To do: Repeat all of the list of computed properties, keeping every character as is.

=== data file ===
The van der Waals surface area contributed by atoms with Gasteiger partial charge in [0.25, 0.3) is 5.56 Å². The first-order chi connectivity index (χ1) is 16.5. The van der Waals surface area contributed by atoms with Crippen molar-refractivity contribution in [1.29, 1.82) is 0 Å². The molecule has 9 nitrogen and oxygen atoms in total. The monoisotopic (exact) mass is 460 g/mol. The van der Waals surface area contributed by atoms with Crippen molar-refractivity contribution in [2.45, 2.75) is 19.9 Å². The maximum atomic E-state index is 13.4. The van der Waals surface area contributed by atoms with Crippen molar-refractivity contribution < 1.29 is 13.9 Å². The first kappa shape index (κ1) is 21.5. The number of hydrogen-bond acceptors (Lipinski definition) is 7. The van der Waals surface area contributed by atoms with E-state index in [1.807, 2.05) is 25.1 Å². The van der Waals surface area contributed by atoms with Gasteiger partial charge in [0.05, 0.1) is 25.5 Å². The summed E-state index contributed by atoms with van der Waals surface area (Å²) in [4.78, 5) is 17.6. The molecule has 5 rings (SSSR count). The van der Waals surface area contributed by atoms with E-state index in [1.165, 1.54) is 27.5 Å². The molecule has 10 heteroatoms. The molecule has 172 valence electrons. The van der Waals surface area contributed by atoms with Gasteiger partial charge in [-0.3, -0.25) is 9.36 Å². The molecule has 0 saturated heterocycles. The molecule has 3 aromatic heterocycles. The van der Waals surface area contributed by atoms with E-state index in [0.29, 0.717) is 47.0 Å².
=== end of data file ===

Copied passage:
The van der Waals surface area contributed by atoms with Gasteiger partial charge in [0.25, 0.3) is 5.56 Å². The first-order chi connectivity index (χ1) is 16.5. The van der Waals surface area contributed by atoms with Crippen molar-refractivity contribution in [1.29, 1.82) is 0 Å². The molecule has 9 nitrogen and oxygen atoms in total. The monoisotopic (exact) mass is 460 g/mol. The van der Waals surface area contributed by atoms with Crippen molar-refractivity contribution in [2.45, 2.75) is 19.9 Å². The maximum atomic E-state index is 13.4. The van der Waals surface area contributed by atoms with Crippen molar-refractivity contribution < 1.29 is 13.9 Å². The first kappa shape index (κ1) is 21.5. The number of hydrogen-bond acceptors (Lipinski definition) is 7. The van der Waals surface area contributed by atoms with E-state index in [1.807, 2.05) is 25.1 Å². The van der Waals surface area contributed by atoms with Gasteiger partial charge in [0.05, 0.1) is 25.5 Å². The summed E-state index contributed by atoms with van der Waals surface area (Å²) in [4.78, 5) is 17.6. The molecule has 5 rings (SSSR count). The van der Waals surface area contributed by atoms with E-state index in [1.165, 1.54) is 27.5 Å². The molecule has 10 heteroatoms. The molecule has 172 valence electrons. The van der Waals surface area contributed by atoms with Gasteiger partial charge in [-0.3, -0.25) is 9.36 Å². The molecule has 0 saturated heterocycles. The molecule has 3 aromatic heterocycles. The van der Waals surface area contributed by atoms with E-state index in [0.29, 0.717) is 47.0 Å².